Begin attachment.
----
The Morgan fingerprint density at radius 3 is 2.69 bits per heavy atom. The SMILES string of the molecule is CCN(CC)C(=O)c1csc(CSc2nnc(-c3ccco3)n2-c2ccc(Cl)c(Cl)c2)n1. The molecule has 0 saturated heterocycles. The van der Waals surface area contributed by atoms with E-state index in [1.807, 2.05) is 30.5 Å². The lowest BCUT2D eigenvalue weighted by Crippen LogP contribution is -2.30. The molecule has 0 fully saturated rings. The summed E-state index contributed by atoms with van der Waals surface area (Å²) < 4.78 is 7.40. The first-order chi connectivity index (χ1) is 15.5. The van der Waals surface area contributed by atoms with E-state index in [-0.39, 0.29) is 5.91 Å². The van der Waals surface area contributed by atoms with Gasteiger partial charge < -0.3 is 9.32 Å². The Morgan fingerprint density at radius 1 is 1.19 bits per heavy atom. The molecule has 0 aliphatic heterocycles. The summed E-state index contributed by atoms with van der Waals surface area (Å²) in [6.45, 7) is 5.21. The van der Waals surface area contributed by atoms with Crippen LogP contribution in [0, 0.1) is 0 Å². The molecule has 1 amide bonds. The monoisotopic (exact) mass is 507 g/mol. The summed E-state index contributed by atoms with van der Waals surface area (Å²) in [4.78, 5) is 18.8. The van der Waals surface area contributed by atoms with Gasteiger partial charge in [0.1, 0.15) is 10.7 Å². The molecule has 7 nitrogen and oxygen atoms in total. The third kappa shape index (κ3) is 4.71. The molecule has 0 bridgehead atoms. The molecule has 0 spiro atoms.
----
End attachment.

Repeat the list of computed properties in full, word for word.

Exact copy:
The Morgan fingerprint density at radius 3 is 2.69 bits per heavy atom. The SMILES string of the molecule is CCN(CC)C(=O)c1csc(CSc2nnc(-c3ccco3)n2-c2ccc(Cl)c(Cl)c2)n1. The molecule has 0 saturated heterocycles. The van der Waals surface area contributed by atoms with E-state index in [1.807, 2.05) is 30.5 Å². The lowest BCUT2D eigenvalue weighted by Crippen LogP contribution is -2.30. The molecule has 0 fully saturated rings. The summed E-state index contributed by atoms with van der Waals surface area (Å²) < 4.78 is 7.40. The first-order chi connectivity index (χ1) is 15.5. The van der Waals surface area contributed by atoms with E-state index in [-0.39, 0.29) is 5.91 Å². The van der Waals surface area contributed by atoms with Gasteiger partial charge < -0.3 is 9.32 Å². The Morgan fingerprint density at radius 1 is 1.19 bits per heavy atom. The molecule has 0 aliphatic heterocycles. The summed E-state index contributed by atoms with van der Waals surface area (Å²) in [6.45, 7) is 5.21. The van der Waals surface area contributed by atoms with Crippen LogP contribution in [0, 0.1) is 0 Å². The molecule has 1 amide bonds. The monoisotopic (exact) mass is 507 g/mol. The summed E-state index contributed by atoms with van der Waals surface area (Å²) in [4.78, 5) is 18.8. The van der Waals surface area contributed by atoms with Gasteiger partial charge in [0.1, 0.15) is 10.7 Å². The molecule has 7 nitrogen and oxygen atoms in total. The third kappa shape index (κ3) is 4.71. The molecule has 0 bridgehead atoms. The molecule has 0 spiro atoms.